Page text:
Dear friends and readers,
I’m almost finishing my semester in Nanjing, China, freezing in my no-heater dorm room, and waiting to take the final exam before I finally can pack my bag and fly south during the school break.
It has been interesting on the language front, to say the least.
As it turns out, Vietnamese has a lot of expressions, cultural references, and abstract words imported from the Chinese language and China back in the old days (Pre-1500s I assume).
I should just translate my Chinese textbook into Vietnamese, because Vietnamese textbooks seem to be clueless about teaching their own language to speakers of other languages.
That seems to be quite an undertaking, so I’ll take it slowly next year, while figuring out how to have regular access to WordPress in China.
The experience also quite opens my eyes to topics that I’ve never even considered talking about when explaining Vietnamese, and makes me weary of language teachers who don’t know anything other than their mother tongue and their own country’s culture.
As for my personal battle, I feel immensely grateful that Vietnamese does not use the Chinese script 汉字 or the Japanese 漢字 (royal pain!), so I don’t ever have to teach them.
On a side note, the school here has a number of Southeast Asian students, and I’ve discovered that the sound of the Thai language and Laos language sound a lot closer to Vietnamese than Chinese Mandarin to Vietnamese (even Chinese Cantonese doesn’t sound anything close to Vietnamese).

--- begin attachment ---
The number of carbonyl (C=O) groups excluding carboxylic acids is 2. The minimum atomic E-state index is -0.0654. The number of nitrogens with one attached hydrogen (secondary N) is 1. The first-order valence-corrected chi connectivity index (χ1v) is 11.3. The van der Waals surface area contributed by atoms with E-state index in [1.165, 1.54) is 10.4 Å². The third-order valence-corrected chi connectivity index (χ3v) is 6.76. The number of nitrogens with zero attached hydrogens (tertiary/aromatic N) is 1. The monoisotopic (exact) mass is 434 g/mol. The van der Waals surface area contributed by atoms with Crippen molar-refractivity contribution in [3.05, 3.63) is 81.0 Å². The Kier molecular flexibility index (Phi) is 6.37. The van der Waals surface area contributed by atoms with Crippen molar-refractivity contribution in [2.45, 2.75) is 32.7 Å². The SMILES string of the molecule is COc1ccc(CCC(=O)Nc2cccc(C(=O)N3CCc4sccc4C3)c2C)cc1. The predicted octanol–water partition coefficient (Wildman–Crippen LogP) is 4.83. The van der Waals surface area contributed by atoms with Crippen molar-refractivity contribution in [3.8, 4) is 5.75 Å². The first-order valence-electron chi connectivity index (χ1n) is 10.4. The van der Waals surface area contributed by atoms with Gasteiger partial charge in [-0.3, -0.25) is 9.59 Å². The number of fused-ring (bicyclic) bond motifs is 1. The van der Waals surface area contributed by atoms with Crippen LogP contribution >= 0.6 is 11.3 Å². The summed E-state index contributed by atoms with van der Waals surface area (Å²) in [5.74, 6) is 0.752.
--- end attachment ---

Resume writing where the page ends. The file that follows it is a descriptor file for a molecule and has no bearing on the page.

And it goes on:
It could be really fun to ask a linguist specializing in Southeast Asian languages about this.
Ending on a positive note, I’ll be somewhere warm during the break! Hooray! No more freezing!
Happy New Year everyone!
Chúc cả nhà năm mới vui vẻ!
Dear friends and readers,
I will arrive in China this weekend and stay for a year to learn the Chinese language.
I most likely will not have time to update this site during my travel.
The site will go on hiatus.
I expect to continue this site some time in the future, after I finish my study.
I would like to take this opportunity to thank everyone who has visited the site and offered comments and suggestions.
It takes a long time to study a language and the journey is much more fun and manageable with a friend and teacher.
I hope the hiatus will not turn out to be permanent.
After all, there is still so much more to explore.
I wish everyone well in your study!
Sorry guys. This weekend I was tweaking the website and obviously messed up the navigation menu.
I will fix it and update later.
For now, bear with me.